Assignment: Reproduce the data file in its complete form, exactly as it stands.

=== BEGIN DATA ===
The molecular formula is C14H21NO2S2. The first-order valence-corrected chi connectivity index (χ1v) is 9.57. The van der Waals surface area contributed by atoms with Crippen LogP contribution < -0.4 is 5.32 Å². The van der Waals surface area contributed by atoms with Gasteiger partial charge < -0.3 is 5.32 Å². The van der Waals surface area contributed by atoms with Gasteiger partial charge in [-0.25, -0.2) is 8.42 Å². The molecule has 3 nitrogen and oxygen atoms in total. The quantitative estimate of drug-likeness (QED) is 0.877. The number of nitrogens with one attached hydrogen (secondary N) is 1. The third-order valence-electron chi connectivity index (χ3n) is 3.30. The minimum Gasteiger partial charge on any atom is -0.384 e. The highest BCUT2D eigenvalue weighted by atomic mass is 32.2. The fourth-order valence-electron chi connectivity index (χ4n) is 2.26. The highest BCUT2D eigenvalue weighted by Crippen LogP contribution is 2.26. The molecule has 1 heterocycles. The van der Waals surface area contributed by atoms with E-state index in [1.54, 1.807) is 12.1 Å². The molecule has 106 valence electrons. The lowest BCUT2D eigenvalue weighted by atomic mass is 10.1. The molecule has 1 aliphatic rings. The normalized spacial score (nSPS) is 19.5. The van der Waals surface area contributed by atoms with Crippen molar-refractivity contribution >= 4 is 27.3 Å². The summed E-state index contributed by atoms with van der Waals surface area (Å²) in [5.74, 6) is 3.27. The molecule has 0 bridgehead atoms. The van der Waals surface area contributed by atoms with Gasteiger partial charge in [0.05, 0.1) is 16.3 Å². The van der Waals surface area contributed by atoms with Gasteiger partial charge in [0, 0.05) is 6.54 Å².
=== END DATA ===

The molecular formula is C14H21NO2S2. The first-order valence-corrected chi connectivity index (χ1v) is 9.57. The van der Waals surface area contributed by atoms with Crippen LogP contribution < -0.4 is 5.32 Å². The van der Waals surface area contributed by atoms with Gasteiger partial charge < -0.3 is 5.32 Å². The van der Waals surface area contributed by atoms with Gasteiger partial charge in [-0.25, -0.2) is 8.42 Å². The molecule has 3 nitrogen and oxygen atoms in total. The quantitative estimate of drug-likeness (QED) is 0.877. The number of nitrogens with one attached hydrogen (secondary N) is 1. The third-order valence-electron chi connectivity index (χ3n) is 3.30. The minimum Gasteiger partial charge on any atom is -0.384 e. The highest BCUT2D eigenvalue weighted by atomic mass is 32.2. The fourth-order valence-electron chi connectivity index (χ4n) is 2.26. The highest BCUT2D eigenvalue weighted by Crippen LogP contribution is 2.26. The molecule has 1 heterocycles. The van der Waals surface area contributed by atoms with E-state index in [1.54, 1.807) is 12.1 Å². The molecule has 106 valence electrons. The lowest BCUT2D eigenvalue weighted by atomic mass is 10.1. The molecule has 1 aliphatic rings. The normalized spacial score (nSPS) is 19.5. The van der Waals surface area contributed by atoms with Crippen molar-refractivity contribution >= 4 is 27.3 Å². The summed E-state index contributed by atoms with van der Waals surface area (Å²) in [5.74, 6) is 3.27. The molecule has 0 bridgehead atoms. The van der Waals surface area contributed by atoms with Gasteiger partial charge in [0.05, 0.1) is 16.3 Å². The van der Waals surface area contributed by atoms with Gasteiger partial charge in [0, 0.05) is 6.54 Å².